What is architectural signage?

The characteristics and benefits of architectural signage are different from other signs. Whereas some signs are purely for directions, are of average quality, or just temporary, architectural signs stand out as permanent, high-quality and bespoke designed art. 

In this article we’ll break down the different components that make up architectural signage and look at an example for clarification. 

What Makes Architectural Signage Different? 

Signage has traditionally been the last part of a building process. More often than not, buildings are designed and built, then signs are added as an afterthought. Signs have often been added purely for wayfinding and sometimes don’t match each other in a cohesive design. 

British architect Mark Shaw-Smith wanted to change this through architectural signage. 

The ethos of architectural signage is to make signage part of the overall design. Building projects that have signage in mind from the start, and making use of signage as a design feature. When signage is incorporated into the fundamental concepts of the building, the result is stunning and functional. 

What Is An Example Of Architectural Signage? 

An example of architectural signage is the new Teaching and Learning Building at the University of Birmingham. Mark Shaw-Smith and the xsign team worked with the building architects and construction company to make more of the signage from the beginning. 

Internally, the signage scheme includes elements of other parts of the campus. There are monolith totems for displaying floor level information, glass manifestation graphics and iconography around the facilities. It’s true, that the floor level signs could be basic wall hanging boards, but why would you have that, when you can make them both stand out and blend in as functional works of art?

Having that attitude led to environmental graphics being added to communal areas to make the learning spaces more visually appealing, welcoming and engaging. Projecting signage along walkways display information about key facilities.

Small details are a big deal in architectural signage. For example, the projecting signs are affixed to a wall with a bracket that matches the wall substrate in colour. This makes the design look sleek and sophisticated. 

The monolith totem signs are not just functional but give off a statement and are eye-catching which is helpful for anyone looking for information. The Jigsaw modular system that Mark Shaw-Smith designed also allows for the panels on the totems to be changed when needed. This is a signature part of architectural signage; looking ahead to the future and planning longevity into the signage.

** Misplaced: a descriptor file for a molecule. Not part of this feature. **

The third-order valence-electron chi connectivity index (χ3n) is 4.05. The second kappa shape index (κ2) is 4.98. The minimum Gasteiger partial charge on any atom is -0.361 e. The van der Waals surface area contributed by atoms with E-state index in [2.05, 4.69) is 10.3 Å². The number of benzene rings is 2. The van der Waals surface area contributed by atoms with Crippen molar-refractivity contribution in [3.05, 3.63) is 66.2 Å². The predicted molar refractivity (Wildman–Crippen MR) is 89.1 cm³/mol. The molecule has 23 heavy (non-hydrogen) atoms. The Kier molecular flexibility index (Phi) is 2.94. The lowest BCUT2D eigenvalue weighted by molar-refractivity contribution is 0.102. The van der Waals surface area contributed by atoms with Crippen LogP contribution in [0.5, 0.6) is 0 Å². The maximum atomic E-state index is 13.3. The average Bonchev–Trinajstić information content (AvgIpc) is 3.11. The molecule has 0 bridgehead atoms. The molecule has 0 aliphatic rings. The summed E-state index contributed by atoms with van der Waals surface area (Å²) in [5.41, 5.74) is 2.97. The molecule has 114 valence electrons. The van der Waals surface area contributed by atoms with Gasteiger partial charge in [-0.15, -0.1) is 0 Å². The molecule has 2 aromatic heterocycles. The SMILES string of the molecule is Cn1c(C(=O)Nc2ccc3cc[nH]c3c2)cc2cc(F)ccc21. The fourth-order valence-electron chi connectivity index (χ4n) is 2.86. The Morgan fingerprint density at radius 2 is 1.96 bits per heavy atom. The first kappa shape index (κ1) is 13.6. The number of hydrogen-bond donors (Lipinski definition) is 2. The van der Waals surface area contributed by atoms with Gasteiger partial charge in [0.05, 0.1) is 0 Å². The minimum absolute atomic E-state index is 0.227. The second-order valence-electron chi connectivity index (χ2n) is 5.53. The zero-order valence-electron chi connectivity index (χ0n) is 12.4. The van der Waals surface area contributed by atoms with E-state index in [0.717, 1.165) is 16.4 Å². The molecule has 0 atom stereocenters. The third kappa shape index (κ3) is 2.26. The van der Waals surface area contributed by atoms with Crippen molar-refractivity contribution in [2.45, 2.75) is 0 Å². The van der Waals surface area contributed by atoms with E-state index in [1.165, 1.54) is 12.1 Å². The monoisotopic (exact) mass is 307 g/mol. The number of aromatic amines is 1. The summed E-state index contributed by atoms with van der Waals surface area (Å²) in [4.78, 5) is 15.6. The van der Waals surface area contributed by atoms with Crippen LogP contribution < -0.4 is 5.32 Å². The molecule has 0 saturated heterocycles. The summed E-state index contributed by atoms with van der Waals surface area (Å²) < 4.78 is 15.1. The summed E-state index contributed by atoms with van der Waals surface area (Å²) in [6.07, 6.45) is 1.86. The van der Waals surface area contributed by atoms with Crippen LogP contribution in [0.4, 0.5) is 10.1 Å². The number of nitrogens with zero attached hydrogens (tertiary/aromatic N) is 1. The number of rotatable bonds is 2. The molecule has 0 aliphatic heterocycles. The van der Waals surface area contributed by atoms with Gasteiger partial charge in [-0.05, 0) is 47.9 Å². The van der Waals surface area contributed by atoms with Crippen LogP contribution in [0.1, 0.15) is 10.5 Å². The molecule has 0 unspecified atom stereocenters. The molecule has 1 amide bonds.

Exchange Square
UoB School of Engineering

What Is Architectural Signage Made Of?

When working with signage as part of the architecture of a building, the materials are extremely important. As the signage is supposed to last a long time, alongside the life of the building, it is essential to use premium products and technical expertise in the design and production of the signage. 

Incorporating materials such as stainless steel into signage designs means the signs won’t rust or corrode. Other, cheaper materials do not have the durability to match this and can make inferior signs. Stainless steel is not the only high-quality material that can be used for signage. Xsign has an extensive range of material finishes and choices for designers and architects to make signage work with the overall design scheme. 

What Styles Can Architectural Signs Be? 

There are many different styles and types that contribute to the uniqueness of architectural signage. Mark Shaw-Smith has developed a suite of patented, engineering products with the function of signage and exceptional features to improve the user experience. 

These include a range of inclusive signs systems that include braille or deliver recorded messages to users with visual impairments. Other sign types include interior, exterior and graphics, all of which can be customised to match any building design schemes.  

Architectural signage can be so diverse in its design and placement that you are likely to find examples all over the world. More than just a helpful sign, a bespoke architectural sign is a permanent artistic statement that adds aesthetic and functional value. If you are looking to incorporate architectural signage into your next project, get in touch with the team at xsign